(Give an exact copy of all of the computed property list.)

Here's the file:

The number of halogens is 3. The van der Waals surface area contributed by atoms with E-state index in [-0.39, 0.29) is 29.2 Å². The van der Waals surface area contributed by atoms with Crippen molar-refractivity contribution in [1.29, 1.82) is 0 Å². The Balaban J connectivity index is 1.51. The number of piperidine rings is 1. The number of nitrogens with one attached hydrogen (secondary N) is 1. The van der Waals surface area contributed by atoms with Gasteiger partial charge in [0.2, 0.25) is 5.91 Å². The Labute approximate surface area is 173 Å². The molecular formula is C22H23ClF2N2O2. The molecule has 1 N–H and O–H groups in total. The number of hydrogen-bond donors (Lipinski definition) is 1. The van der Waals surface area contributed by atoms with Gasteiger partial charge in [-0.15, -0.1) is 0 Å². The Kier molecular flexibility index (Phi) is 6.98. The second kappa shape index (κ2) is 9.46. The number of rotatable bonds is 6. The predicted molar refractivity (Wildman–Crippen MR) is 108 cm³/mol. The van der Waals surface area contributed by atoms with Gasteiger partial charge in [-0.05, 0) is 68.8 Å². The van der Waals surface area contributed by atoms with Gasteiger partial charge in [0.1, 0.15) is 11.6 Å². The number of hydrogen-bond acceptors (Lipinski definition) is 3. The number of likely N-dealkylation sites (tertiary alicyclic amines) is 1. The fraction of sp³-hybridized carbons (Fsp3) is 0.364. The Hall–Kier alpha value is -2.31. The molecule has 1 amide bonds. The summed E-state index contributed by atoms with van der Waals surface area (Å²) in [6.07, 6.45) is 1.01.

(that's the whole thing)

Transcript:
The number of halogens is 3. The van der Waals surface area contributed by atoms with E-state index in [-0.39, 0.29) is 29.2 Å². The van der Waals surface area contributed by atoms with Crippen molar-refractivity contribution in [1.29, 1.82) is 0 Å². The Balaban J connectivity index is 1.51. The number of piperidine rings is 1. The number of nitrogens with one attached hydrogen (secondary N) is 1. The van der Waals surface area contributed by atoms with Gasteiger partial charge in [0.2, 0.25) is 5.91 Å². The Labute approximate surface area is 173 Å². The molecular formula is C22H23ClF2N2O2. The molecule has 1 N–H and O–H groups in total. The number of hydrogen-bond donors (Lipinski definition) is 1. The van der Waals surface area contributed by atoms with Gasteiger partial charge in [-0.15, -0.1) is 0 Å². The Kier molecular flexibility index (Phi) is 6.98. The second kappa shape index (κ2) is 9.46. The number of rotatable bonds is 6. The predicted molar refractivity (Wildman–Crippen MR) is 108 cm³/mol. The van der Waals surface area contributed by atoms with Gasteiger partial charge in [-0.05, 0) is 68.8 Å². The van der Waals surface area contributed by atoms with Gasteiger partial charge in [0.1, 0.15) is 11.6 Å². The number of hydrogen-bond acceptors (Lipinski definition) is 3. The number of likely N-dealkylation sites (tertiary alicyclic amines) is 1. The fraction of sp³-hybridized carbons (Fsp3) is 0.364. The Hall–Kier alpha value is -2.31. The molecule has 1 amide bonds. The summed E-state index contributed by atoms with van der Waals surface area (Å²) in [6.07, 6.45) is 1.01.